Rosalind Hinton interviewed Madalyn Schenk on July 25, 2006, in New Orleans, Louisiana, as part of the Katrina's Jewish Voices Oral History Project. Schenk talks about her upbringing in a tight-knit Jewish community in Chicago, her move to New Orleans, her leadership during Hurricane Katrina, and her involvement in civic organizations and fundraising for the city's rebuilding efforts, as well as her approach to Jewish identity through activism.

Two women wearing "I voted" stickers

Casting a Vote for Reproductive Justice

Steph Black

In the upcoming midterm elections, Jews have the chance to affirm that access to safe, legal abortion is a Jewish value.

Close up of hands holding Miriam's Cup

A New Year Ritual for Reproductive Justice

Steph Black

I created this handwashing ritual to ground us and to prepare us for the abortion rights fight that lies ahead. 

Florence Schornstein

Women Who Dared

Abe Louise Young interviewed Florence Schornstein on January 11, 2005, in New Orleans, Louisiana as part of the Women Who Dared Oral History Project. Schornstein recounts her upbringing and journey with Judaism, highlighting her involvement in various organizations, including her role in the Civil Rights Movement, and reflects on the importance of humanitarian causes and encouraging young Jewish women to be active in their communities.

Film still with two women dancing with each other while a man, seated, watches

At 35, Dirty Dancing is More Than a Sexual Coming-of-Age Story

Sarah Jae Leiber

In a post-Roe world, what stands out is the story of a young woman’s moral transformation.

Madeleine Kunin

DAVAR: Vermont Jewish Women's History Project

Ann Zinn Buffum and Sandra Stillman Gartner interviewed Madeleine Kunin on May 1, 2006, in Burlington, Vermont, as part of DAVAR's Oral History Project. Kunin shares her journey from Switzerland to the United States, her career in journalism, her involvement in Vermont politics as the first woman governor, and her role in education under the Clinton administration.

Marcia Greenberger

Washington D.C. Stories

Deborah Ross interviewed Marcia Greenberger on June 27, 2011, in Washington, DC, as part of the Washington D.C. Stories Oral History Project. Greenberger reflects on her experiences of encountering discrimination against women and Jews, her commitment to social change during the turbulent '60s, and her admiration for her mentor, Justice Arthur Goldberg, as she pursued a legal career.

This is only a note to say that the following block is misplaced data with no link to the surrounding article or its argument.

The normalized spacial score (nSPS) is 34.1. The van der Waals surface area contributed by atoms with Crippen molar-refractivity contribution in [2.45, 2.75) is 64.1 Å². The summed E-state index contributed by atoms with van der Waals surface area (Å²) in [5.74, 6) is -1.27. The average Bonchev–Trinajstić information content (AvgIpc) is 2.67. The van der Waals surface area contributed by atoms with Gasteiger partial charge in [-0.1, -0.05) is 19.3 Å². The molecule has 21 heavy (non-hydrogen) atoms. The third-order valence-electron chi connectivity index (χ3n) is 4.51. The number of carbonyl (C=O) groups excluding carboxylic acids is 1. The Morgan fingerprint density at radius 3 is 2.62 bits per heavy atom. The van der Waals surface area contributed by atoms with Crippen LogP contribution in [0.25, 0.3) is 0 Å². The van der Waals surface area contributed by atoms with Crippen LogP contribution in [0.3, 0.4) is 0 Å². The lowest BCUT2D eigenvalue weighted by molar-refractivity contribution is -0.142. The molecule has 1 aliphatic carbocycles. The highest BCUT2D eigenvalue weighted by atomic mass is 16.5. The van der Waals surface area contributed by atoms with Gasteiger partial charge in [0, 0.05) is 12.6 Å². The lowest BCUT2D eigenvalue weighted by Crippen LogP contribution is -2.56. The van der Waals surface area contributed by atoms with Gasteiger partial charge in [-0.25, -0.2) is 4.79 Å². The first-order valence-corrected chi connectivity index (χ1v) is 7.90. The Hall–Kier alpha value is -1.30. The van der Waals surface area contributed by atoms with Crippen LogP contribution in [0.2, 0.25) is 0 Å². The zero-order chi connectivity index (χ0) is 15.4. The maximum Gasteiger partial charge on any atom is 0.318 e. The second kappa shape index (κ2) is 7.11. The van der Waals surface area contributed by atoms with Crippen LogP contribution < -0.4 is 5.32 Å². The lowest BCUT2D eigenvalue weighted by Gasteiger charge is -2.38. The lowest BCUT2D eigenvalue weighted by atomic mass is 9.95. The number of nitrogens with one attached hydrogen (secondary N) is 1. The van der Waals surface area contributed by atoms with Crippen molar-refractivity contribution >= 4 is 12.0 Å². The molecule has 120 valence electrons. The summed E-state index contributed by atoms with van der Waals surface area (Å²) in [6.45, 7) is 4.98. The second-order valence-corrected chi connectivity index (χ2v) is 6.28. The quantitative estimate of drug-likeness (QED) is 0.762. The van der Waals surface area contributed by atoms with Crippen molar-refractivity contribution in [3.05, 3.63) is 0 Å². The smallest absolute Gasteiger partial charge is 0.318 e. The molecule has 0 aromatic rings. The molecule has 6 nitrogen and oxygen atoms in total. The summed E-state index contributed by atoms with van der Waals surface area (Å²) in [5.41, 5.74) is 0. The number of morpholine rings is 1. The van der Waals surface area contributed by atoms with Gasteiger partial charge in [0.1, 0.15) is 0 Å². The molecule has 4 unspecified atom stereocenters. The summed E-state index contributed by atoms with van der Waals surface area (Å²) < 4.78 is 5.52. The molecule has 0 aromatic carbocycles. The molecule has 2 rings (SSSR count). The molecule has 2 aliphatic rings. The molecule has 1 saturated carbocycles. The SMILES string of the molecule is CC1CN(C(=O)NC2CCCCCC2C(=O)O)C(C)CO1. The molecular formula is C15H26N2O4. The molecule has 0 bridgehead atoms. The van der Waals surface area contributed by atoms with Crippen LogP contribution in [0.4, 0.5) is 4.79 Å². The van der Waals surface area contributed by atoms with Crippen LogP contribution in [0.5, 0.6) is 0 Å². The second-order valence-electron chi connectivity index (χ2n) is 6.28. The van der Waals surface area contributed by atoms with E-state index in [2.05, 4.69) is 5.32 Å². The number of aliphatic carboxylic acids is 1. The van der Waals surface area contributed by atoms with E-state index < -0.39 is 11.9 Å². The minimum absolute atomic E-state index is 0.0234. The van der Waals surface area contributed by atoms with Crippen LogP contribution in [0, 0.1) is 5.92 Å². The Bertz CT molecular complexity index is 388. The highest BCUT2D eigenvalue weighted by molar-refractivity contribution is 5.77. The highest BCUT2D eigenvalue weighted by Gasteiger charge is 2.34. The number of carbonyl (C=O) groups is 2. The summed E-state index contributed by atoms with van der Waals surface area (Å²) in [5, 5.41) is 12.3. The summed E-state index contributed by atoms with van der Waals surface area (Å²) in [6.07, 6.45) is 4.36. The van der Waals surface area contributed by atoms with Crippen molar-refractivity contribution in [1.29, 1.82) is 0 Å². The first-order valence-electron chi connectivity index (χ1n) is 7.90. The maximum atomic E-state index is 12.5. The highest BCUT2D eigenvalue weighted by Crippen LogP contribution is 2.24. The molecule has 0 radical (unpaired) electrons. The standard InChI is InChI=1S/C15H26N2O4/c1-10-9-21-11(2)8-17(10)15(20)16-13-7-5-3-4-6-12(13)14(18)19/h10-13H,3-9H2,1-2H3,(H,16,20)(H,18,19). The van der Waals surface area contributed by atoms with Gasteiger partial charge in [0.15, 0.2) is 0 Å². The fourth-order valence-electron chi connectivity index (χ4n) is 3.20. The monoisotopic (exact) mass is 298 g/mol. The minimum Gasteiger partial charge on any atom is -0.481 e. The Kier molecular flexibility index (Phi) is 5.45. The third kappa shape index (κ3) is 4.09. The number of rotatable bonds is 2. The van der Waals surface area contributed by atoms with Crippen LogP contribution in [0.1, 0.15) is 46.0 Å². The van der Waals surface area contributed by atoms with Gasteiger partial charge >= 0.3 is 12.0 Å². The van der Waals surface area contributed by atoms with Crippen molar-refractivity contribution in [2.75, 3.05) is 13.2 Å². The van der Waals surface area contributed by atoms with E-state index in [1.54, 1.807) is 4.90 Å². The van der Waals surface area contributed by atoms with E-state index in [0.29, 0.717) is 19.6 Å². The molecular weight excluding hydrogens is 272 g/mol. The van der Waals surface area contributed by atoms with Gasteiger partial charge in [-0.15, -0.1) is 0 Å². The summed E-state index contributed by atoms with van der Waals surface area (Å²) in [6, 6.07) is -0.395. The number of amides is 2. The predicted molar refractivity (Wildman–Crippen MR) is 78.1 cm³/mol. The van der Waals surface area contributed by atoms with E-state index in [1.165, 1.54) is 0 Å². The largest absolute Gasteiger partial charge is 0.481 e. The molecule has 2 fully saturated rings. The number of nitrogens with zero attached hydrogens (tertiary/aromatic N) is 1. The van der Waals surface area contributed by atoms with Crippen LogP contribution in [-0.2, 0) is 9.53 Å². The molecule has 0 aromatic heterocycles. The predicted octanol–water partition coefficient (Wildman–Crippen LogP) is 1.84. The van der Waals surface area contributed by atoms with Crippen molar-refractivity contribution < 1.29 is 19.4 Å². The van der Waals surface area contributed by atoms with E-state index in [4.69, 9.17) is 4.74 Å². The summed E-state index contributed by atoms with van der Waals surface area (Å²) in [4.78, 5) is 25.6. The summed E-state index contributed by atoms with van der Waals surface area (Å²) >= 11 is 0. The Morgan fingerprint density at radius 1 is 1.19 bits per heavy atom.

Phyllis Greenberger

Washington D.C. Stories

Deborah Ross interviewed Phyllis Greenberger on March 14, 2011, in Washington, DC, as part of the Washington D.C. Stories Oral History Project. Greenberger looks back at her career from social worker to policy expert, the founding of the Society, the difficulties women encounter in the field of medical research and funding, and addresses the challenges of combining family and professional life.

Two women stand at a booth with a sign that says "Abortion Pills"

This Tisha B’Av, I’m Mourning the Loss of Reproductive Rights

Steph Black

This year, I’ll use the holiday centered on mourning to process my grief for all we’ve lost.

Larisa Klebe at an Abortion Rights Rally

The Last Legal Abortion in Missouri

Larisa Klebe

The fall of Roe dealt a final blow to an already bleak abortion rights landscape. Here’s how we can turn things around. 

Shirley Bridge

Weaving Women's Words

Pamela Lavitt Brown interviewed Shirley Bridge on June 27, 2001, in Seattle, Washington, as part of the Weaving Women’s Words Oral History Project. Bridge discusses her family, childhood memories, education, a career in pharmacology, marriage, raising a family, social activism, and her 50-year battle with cancer.

Ruth Zakarin, a community organizer, and her daughter at a March For Our Lives rally in Boston.

Watching with Pride and Sadness as a New Generation Takes up the Fight

Ruth Zakarin

I’m proud that my children are fighting for gun violence prevention and abortion rights. But I wish they didn’t have to.

 Protesters holding signs outside Supreme Court on Day Roe v Wade was overturned

The Limits of Framing Abortion Rights as a Religious Issue

Savoy Curry

The right to abortion has deep roots across religions. But framing the fight for bodily autonomy as a religious issue has limits.

Someone holding a sign that reads "We won't go back. We will fight back."

JWA and Jewish History Stand for Abortion Rights

Judith Rosenbaum

We will continue to fight, strengthened by the lessons of history, which teach us that abortion access is a Jewish value.